Brexit, Britain's exit from the European Union is more of a sure thing now than it was just a few short weeks ago, after voters in that country's general election overwhelmingly put their support behind the U.K.'s new Prime Minister, Boris Johnson.
It was a volatile week that followed Johnson's victory: The Pound Sterling moved higher in the run up to the election and peaked as results became known, before pulling back when Johnson then announced he would introduce legislation that would bar the U.K. from extending trade negotiations beyond the end of next year. Similarly, stocks in the FTSE 100 rallied significantly during the two trading days following the election, before giving back some gains and settling into a holding pattern.
Although the “Boris bounce" was short-lived, having a government which can finally make decisive decisions about Brexit, is a good thing for capital markets.
For markets, uncertainty is worse than bad news
In short, the outcome of Britain's general election is a good thing because it removed a considerable amount of uncertainty from the market. Uncertainty about the U.K.'s exit from the European Union has consistently weighed on investors' expectations since the referendum was first held back in June 2016.
In addition to Brexit, the two main parties in Britain were focused on very different fiscal plans. A Labour Party win would've increased overall spending in 2023-2024 from 37.8% to 43.2% of GDP. The Conservative's plan also focused on providing stimulus, but to a much lesser degree. (The difference between the two parties' planned expenditures was £80-billion per annum or 3.5% of GDP, not including the additional £32-million in annual spending planned for the Labour party's investment budget.) The Conservatives instead campaigned on the promise of certainty that the government would “get Brexit done" if elected.
A win for Jeremy Corbyn's Labour Party, on the other hand, would've been challenging for a number of reasons: The party's planned expenditures would likely result in an increase in government debt and corporate taxes. Corbyn's plans to nationalize select infrastructure companies and the promise that he would hold another referendum on Brexit were also deeply unpopular, particularly in business circles.
Tactically overweight U.K. stocks
That said, we believed share prices in the U.K. already reflected the potential for a negative electoral outcome. With that in mind, we introduced a modest overweight tactical allocation to British stocks in early December. We did this because we think the underperforming FTSE 100 was being partially held back by poor sentiment stemming from the upcoming election and ongoing uncertainty regarding Brexit. We believe the country was and is undervalued. The best possible outcome for this position was the election of a majority Conservative government that would help settle Brexit.
The near-term outlook for British equities is positive
To be sure, Boris Johnson's government has a great deal of work ahead before it can complete Brexit trade negotiations and effect a smooth transition. Still, we continue to believe there is further upside for British stocks over the next 12-18 months.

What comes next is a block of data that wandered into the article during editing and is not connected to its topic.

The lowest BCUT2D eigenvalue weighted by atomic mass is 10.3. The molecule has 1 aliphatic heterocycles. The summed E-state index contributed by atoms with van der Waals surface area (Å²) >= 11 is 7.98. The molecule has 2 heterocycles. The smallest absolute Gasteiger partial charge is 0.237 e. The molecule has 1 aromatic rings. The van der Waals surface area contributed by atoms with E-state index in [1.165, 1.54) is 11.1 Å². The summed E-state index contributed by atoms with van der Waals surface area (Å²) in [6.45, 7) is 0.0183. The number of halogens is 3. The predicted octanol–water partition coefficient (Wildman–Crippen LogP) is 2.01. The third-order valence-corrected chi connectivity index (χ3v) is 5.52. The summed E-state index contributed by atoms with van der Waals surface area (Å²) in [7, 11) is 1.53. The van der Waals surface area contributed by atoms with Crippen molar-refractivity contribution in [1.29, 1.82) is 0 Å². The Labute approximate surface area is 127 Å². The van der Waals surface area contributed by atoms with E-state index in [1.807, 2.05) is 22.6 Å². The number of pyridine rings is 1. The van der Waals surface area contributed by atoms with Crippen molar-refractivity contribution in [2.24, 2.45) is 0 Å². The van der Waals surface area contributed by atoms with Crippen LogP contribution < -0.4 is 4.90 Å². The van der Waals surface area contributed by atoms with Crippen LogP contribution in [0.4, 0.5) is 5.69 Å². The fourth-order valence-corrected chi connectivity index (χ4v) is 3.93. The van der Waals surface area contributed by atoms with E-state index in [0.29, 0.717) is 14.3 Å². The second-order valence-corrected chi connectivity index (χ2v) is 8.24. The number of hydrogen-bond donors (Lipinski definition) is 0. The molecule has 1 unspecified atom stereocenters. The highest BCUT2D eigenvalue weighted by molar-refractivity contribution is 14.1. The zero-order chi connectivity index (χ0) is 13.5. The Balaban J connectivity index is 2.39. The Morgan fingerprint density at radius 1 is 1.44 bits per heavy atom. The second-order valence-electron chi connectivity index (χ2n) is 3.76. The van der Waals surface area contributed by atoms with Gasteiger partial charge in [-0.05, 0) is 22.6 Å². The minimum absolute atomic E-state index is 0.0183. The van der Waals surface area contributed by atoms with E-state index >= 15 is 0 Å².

Going forward, we think any continued uncertainty will have a bigger impact on currency volatility than on equities. We've already witnessed some of this in action. It is also worth noting that the British economy hasn't deteriorated as quickly or as sharply as some expected. Real growth has slowed with the general slowdown in the global economy, but hasn't crashed in the way some economists predicted.
Although Johnson's plans to force the resolution of Brexit negotiations by the end of 2020 spooked markets mere days after the Prime Minister took office, we believe the move is likely a negotiating tactic to force the European Union to come to the table earlier. It does create uncertainty and near-term currency volatility, but it doesn't change our view on British stocks. We expect to see positive stock performance because a lot of uncertainty about the future has, for the most part, been quelled.
Ever since Brexit was announced in 2016, many institutional investors have maintained an underweight position in British equities. With this shift in fortunes, we expect many to begin unwinding their structural underweight positions—an effort which can take a few quarters. We expect this will be a positive thing for British equities as well.
More support could be on its way
Going forward we also expect the country's economy will be supported to some extent by additional healthcare and infrastructure spending by the new Conservative government. There is also still a bit of wiggle room for central bankers to provide monetary policy support.
Markets expect future interest rate cuts will support the economy—they're already reflected in the price of shares today—but we will be watching the Bank of England very closely. In particular, Bank of England governor, Mark Carney will be leaving the Bank at the end of January. It remains to be seen whether his replacement will lower rates further in an effort to ease some Brexit risks. This presents some downside risk for the Pound in 2020. Along with our expectation that volatility will remain high, it is one of the factors we've considered in maintaining a neutral position for the Pound Sterling.
Overall, it is our view that U.K. stocks are undervalued compared to their global peers. The country's stocks are well positioned to benefit from an upturn in economic growth.
For more information about U.K. equities, how they fit in your portfolio or your investments in general, please contact your MD Advisor*.
* MD Advisor refers to an MD Management Limited Financial Consultant or Investment Advisor (in Quebec), or an MD Private Investment Counsel Portfolio Manager.
About the AuthorMore Content by Wesley Blight